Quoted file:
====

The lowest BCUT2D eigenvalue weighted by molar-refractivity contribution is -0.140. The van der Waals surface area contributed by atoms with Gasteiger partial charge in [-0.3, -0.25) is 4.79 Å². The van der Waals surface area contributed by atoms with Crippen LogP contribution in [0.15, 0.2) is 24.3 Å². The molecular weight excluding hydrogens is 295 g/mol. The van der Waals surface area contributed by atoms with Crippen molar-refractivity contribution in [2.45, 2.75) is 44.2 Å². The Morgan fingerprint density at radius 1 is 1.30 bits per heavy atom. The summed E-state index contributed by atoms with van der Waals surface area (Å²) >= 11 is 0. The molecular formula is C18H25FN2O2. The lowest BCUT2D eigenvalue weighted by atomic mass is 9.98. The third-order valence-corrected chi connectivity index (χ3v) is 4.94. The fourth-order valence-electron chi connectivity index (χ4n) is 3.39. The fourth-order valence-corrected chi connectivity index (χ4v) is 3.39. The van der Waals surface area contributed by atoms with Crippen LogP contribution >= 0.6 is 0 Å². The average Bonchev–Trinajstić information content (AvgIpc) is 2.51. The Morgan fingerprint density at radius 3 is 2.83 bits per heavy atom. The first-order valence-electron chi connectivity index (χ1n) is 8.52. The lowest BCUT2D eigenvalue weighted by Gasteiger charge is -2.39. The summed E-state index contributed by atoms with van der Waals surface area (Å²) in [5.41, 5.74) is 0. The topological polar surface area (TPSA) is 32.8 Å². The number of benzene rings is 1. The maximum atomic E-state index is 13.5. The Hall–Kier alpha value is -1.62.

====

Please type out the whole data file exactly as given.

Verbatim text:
The lowest BCUT2D eigenvalue weighted by molar-refractivity contribution is -0.140. The van der Waals surface area contributed by atoms with Gasteiger partial charge in [-0.3, -0.25) is 4.79 Å². The van der Waals surface area contributed by atoms with Crippen LogP contribution in [0.15, 0.2) is 24.3 Å². The molecular weight excluding hydrogens is 295 g/mol. The van der Waals surface area contributed by atoms with Crippen molar-refractivity contribution in [2.45, 2.75) is 44.2 Å². The Morgan fingerprint density at radius 1 is 1.30 bits per heavy atom. The summed E-state index contributed by atoms with van der Waals surface area (Å²) >= 11 is 0. The molecular formula is C18H25FN2O2. The lowest BCUT2D eigenvalue weighted by atomic mass is 9.98. The third-order valence-corrected chi connectivity index (χ3v) is 4.94. The fourth-order valence-electron chi connectivity index (χ4n) is 3.39. The fourth-order valence-corrected chi connectivity index (χ4v) is 3.39. The van der Waals surface area contributed by atoms with Crippen LogP contribution >= 0.6 is 0 Å². The average Bonchev–Trinajstić information content (AvgIpc) is 2.51. The Morgan fingerprint density at radius 3 is 2.83 bits per heavy atom. The first-order valence-electron chi connectivity index (χ1n) is 8.52. The lowest BCUT2D eigenvalue weighted by Gasteiger charge is -2.39. The summed E-state index contributed by atoms with van der Waals surface area (Å²) in [5.41, 5.74) is 0. The topological polar surface area (TPSA) is 32.8 Å². The number of benzene rings is 1. The maximum atomic E-state index is 13.5. The Hall–Kier alpha value is -1.62.